Thali is an Indian tradition that incorporates a selection of taste sensations in one meal — with Maunika Gowardhan.

Thali means ‘large plate’ and, as a meal, comprises several different dishes, from spicy to sweet.

We talk to Maunika Gowardhan — who wrote the Thali cookbook — for the World Cuisine section of our magazine.

What flavours and textures make a good thali?

“A lot of the time when we think of thalis they can come to mean lots of dishes and can be very overwhelming.

“To achieve something that’s home cooked we need to think about a thali that is well balanced. This includes a stir fried dish, flavoured daal, vegetable or meat curry, flat bread, rice and plain yoghurt.”

How do thalis differ across India?

“A Gujarati thali is a balanced meal with sweet and savoury flavours. A distinct element of a thali from this community is the variety of vegetables cooked in different ways – from stir fried aubergines, to a soupy butterbean curry and a sweetcorn and coconut side dish. All use a variety of spices and bring different flavours to one meal.

“Daal is a regular feature and has a delicious sweet and sour flavour to it, alongside a fresh salad, wholemeal bread, rice and papad [poppadom].

“Punjabi thalis come together based on the influences from the northern region of India. The flavours are robust and unapologetic.

Dairy is such a vital part of the cuisine and is used in different forms via cooking or within the thali. Curries cooked in ghee [clarified butter], the addition of paneer [cheese] in tikkas and curries, and yoghurt are all part of this thali.

Thalis are a complete meal experience and brimming with vegetableslentils, wholemeal breads and aromatic curries that bring warmth and flavour to our meals

“Tikkas cooked in a tandoor [clay oven] are such a vital cooking technique from north India, alongside meat curries that feature stir fried chicken with whole spices, or slow cooked lamb curries.

Breads are wheat, maize or millet based, which are grains that are commonly grown in the north of India.

“The southern coast of India is made up of states including Andhra Pradesh, Karnataka, Kerala, Tamil Nadu and Telangana to name a few.

“Food unifies all these states in many ways, although there are so many distinct recipes, cooking techniques and spices that also set them apart.

“For example, cooking with fennel and black pepper in Tamil cooking dates back centuries as both are locally grown.

“When we think of Andhra Pradesh, the misconception of the local food being searingly hot couldn’t be [further] from the truth.

“My favourites are the Andhra lamb chops curry with tamarind and ginger, from the lamb chapter in Thali, and also an Andhra thali which gives an insight into how the food from this region is diverse, full of flavour and simple to cook.”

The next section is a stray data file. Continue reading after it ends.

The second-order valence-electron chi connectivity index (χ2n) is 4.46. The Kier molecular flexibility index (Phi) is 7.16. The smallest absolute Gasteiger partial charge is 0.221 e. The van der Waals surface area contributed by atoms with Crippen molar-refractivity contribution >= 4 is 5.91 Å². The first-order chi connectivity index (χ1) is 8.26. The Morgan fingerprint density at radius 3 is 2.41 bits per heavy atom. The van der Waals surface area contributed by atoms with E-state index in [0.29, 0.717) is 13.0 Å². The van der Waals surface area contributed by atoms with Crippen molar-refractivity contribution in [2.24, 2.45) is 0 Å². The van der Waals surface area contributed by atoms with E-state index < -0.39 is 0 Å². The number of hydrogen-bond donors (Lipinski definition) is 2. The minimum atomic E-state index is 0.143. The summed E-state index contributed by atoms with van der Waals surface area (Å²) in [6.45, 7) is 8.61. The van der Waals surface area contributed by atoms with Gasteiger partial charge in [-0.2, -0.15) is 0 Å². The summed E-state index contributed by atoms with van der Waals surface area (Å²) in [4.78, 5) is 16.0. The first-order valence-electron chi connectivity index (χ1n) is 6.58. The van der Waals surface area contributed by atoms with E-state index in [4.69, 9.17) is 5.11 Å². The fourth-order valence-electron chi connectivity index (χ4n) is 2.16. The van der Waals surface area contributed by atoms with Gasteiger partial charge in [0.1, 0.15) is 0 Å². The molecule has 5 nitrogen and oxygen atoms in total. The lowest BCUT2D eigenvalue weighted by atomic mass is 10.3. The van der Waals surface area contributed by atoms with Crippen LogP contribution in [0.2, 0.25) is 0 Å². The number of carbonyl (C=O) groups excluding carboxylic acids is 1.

Growing up, what was your favourite street food and why?

“I’m a huge fan of Indian street food and perhaps that stems from my upbringing in Mumbai. It’s tricky to choose one as there were so many that I loved and ate.

“For me Frankie rolls [flat bread (paratha) stuffed with marinated lamb with a mint and coriander chutney] were a favourite because we’d have it as a snack while travelling on the bus with Mum across the city.

“Also in my teens I devoured a good vada pav [fried potato patty with chutney, served in a bun] which was just outside our college.

“A tiny stall serving piping hot vada pav, masala chai [milky tea made with spices such as cardamom] with not much more than a little bench to sit on while watching the Mumbai monsoons.

“I honestly don’t think it could get much better!”

What ingredients do you always have at home?

“Spices are always in stock at home but I think I also like the idea of stocking up the larder with my convenience goods including tinned chickpeas, kidney beans and frozen veg. Staples that assist in making a quick midweek meal!”

How has Mumbai's history influenced its cuisine?

“The city is a melting pot of Indian cuisine and with many people frequently making Mumbai their home, the one way for it to truly feel like home is the food cooked by communities within the city.

“The diversity evolves and is an example of the vibrant regional Indian food that you can sample within just one city.”

How important is nutrition when serving a thali?

“A lot of what gets served over a thali includes pulses, grains, dairy and even fresh fruit — ingredients that are high in protein, carbohydrates and rich in vitamins…

“Thalis are a complete meal experience and brimming with vegetables, lentils, wholemeal breads and aromatic curries that bring warmth and flavour to our meals.”

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